Bryce, James (1806–77), geologist and teacher, was born 22 October 1806 at Killaig, near Coleraine, Co. Londonderry, third son of James Bryce (qv) (1767–1857) and Catherine Bryce (née Annan). His father had recently been appointed minister of Killaig anti-burgher church. James Bryce the younger was educated at home by his parents – both classical scholars – and by his older brother Reuben John, who became principal of Belfast Academy. Even before James graduated MA from Glasgow University (1828) and became mathematics teacher in Belfast Academy, he had reported to his brother on improved teaching of science in Scottish universities. He introduced new methods of teaching mathematics and geography to Belfast Academy; a geological museum was started in the school, and his fieldwork in Antrim resulted in important papers on the Giant's Causeway and fossils. When he moved to Glasgow High School (1846), he was one of the first to teach natural science and natural history in a Scottish school, and continued geological fieldwork in the Highlands until his death. He published introductory textbooks on algebra, mathematics, astronomy, and geography, as well as a handbook on the Isle of Arran and the Clyde and papers on geology. His descriptions of the Giant's Causeway appeared in the Proceedings of the Belfast Natural History and Philosophical Society and in the Geological Magazine. He was a fellow of the Geological Society of London, the Geological Society of Dublin, and the Royal Society of Edinburgh (elected 1875). He was involved with reforms in the University of Glasgow, which awarded him an honorary LLD (1858). He married (1836) Margaret Young of Abbeyville, near Belfast, who had been his pupil at Belfast Academy. Her father was James Young, a linen merchant; her brother Robert Young (qv) was an engineer, and his son Robert Magill Young (qv) an architect. James, Viscount Bryce (qv) (1838–1922), was the eldest son of James and Margaret Bryce; John Annan Bryce (qv) was another son, and there were two daughters. James Bryce was killed by a rockfall 11 July 1877, while engaged on geological fieldwork in the Scottish Highlands.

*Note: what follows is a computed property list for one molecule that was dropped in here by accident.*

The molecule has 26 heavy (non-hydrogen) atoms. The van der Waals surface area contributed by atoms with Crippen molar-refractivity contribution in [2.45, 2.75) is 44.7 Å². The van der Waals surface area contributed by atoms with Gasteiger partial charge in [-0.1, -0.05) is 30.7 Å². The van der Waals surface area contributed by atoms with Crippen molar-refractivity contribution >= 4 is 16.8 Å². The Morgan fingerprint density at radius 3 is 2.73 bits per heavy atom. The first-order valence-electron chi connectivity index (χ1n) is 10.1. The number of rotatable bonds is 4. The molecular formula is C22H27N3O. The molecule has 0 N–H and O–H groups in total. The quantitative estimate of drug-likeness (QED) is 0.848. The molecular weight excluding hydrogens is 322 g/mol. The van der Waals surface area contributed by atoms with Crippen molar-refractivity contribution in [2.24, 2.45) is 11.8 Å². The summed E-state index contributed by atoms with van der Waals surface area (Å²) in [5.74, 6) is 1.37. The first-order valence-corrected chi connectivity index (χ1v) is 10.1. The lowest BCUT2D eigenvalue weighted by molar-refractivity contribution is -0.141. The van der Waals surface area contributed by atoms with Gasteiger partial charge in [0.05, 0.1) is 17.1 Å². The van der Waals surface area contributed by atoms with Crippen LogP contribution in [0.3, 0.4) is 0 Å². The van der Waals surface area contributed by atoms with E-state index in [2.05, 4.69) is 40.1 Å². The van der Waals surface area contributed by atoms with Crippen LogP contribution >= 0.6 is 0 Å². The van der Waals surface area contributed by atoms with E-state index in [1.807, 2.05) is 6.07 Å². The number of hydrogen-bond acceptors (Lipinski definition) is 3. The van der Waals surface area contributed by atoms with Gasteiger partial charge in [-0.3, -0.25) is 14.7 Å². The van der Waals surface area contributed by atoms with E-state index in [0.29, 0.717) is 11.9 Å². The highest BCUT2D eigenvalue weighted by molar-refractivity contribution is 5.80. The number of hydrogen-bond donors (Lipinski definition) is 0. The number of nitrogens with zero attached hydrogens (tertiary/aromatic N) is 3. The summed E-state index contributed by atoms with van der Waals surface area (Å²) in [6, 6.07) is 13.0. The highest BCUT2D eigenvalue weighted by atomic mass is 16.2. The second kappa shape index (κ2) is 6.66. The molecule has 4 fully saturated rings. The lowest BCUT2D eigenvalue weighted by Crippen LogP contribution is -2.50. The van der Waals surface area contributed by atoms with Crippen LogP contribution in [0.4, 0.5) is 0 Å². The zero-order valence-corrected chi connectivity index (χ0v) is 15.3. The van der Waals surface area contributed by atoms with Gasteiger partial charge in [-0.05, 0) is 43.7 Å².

DNB; Arthur Deane (ed.), Centenary volume 1821–1921: Belfast Natural History and Philosophical Society (1924), 65–6; Robert Young, ‘Reminiscences of Robert Young’, Ir. Booklore, i, no. 1 (1971), 9–10; information from Ted Marr, family historian